In Todd Haynes’ picture-perfect design of aching mid-century refinement and repression, Carol (adapted from the Patricia Highsmith novel, The Price of Salt), our titular maddening matron (Cate Blanchett) meets her soon-to-be lover/shop girl Therese (Rooney Mara) in the toy department while looking for a doll for her four-year girl for Christmas. Therese convinces her instead to buy a train set. The whole film, delicately detailed and quietly chugging along, is like that perfectly constructed train set – and the characters are all there perfect in their places…until they aren’t…until their desires cause everything that was supposed to represent the American Dream in the 1950’s to derail.
Haynes and his lead, Blanchett, are firmly in their wheelhouses. Blanchett is right at home depicting a troubled woman stuck at the echelons of society in an impossibly well-do-family with a controlling husband (Kyle Chandler) and adorable little girl with impossibly WASPy names like Harge and Rindy. She was made to play this type of role, a woman of carefully controlled mannerisms hiding her repression and passions. Continue reading →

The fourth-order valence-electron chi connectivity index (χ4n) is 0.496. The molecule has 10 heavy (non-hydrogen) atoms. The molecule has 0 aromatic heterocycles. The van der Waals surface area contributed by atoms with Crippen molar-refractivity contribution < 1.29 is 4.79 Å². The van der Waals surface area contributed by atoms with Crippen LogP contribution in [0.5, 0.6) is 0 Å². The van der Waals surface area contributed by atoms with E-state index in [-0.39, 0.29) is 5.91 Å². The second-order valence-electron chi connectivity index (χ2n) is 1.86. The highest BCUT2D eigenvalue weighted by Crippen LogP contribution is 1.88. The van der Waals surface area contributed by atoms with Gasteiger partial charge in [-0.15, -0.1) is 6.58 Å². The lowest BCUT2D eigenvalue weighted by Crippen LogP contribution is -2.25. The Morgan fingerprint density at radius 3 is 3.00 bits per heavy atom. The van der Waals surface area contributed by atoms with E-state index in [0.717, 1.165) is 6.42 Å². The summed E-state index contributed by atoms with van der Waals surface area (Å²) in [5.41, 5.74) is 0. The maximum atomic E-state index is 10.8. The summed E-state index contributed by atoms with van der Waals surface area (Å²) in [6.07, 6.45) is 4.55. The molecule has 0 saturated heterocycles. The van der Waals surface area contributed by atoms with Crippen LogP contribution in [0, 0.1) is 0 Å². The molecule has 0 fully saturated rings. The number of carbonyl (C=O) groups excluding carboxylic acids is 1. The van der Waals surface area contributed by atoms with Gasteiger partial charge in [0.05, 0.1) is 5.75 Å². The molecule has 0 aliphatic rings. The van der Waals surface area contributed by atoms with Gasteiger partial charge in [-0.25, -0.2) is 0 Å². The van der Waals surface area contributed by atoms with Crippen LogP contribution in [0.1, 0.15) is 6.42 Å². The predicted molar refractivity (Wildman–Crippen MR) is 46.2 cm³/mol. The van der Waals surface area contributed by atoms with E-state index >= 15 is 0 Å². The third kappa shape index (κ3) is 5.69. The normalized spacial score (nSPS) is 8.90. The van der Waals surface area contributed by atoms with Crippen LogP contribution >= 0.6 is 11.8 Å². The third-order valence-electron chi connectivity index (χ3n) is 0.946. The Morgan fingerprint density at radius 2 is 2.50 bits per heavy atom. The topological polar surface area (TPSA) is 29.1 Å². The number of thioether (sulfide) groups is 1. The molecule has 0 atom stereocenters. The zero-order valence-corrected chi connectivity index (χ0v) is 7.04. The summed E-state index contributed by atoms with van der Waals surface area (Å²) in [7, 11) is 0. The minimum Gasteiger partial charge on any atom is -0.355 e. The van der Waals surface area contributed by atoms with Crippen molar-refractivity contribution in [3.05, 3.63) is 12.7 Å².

In 1960’s Greece, a dapper middle-aged American chap named Chester (a groggy but dashing Viggo Mortensen) on holiday with his trophy bride Colette (an effortlessly alluring Kirsten Dunst) spot a charming but suspicious young fellow (a cool Oscar Isaac) eyeing them at various locales. Daringly, Collette confronts him while in line at a rest room and finds out he’s an American, too, and a freelance tour guide named Rydel. Much to her husband’s chagrin, she’s invited Rydel to show them around the markets. The audience already knows Rydel is a bit of a scam artist, pretending to haggle in Greek with the merchants for his clients and pocketing the difference in price or flim-flamming them during monetary exchanges. After a night on the town for dinner and drinks, Chester has Rydel all figured out, though he and his wife have been thoroughly charmed by the con man’s company. Later at their hotel, a private investigator comes searching for Chester and sets off a series of unfortunate events that leave the couple in deep trouble and turning to Rydel for help.
The Two Faces of January deals with the duplicity of human beings and the fragility of their relationships. It’s adapted from a Patricia Highsmith novel (the author best known for creating the character of Tom Ripley) and is competently scripted and directed by first time helmer Hossein Amini (best known for his sparse and effective Drive screenplay). With its beautiful travelogue vistas and breezy charm, it echoes the highbrow classiness of a bygone era of filmmaking…suspenseful without being salacious, intriguing without a whiff of trashiness.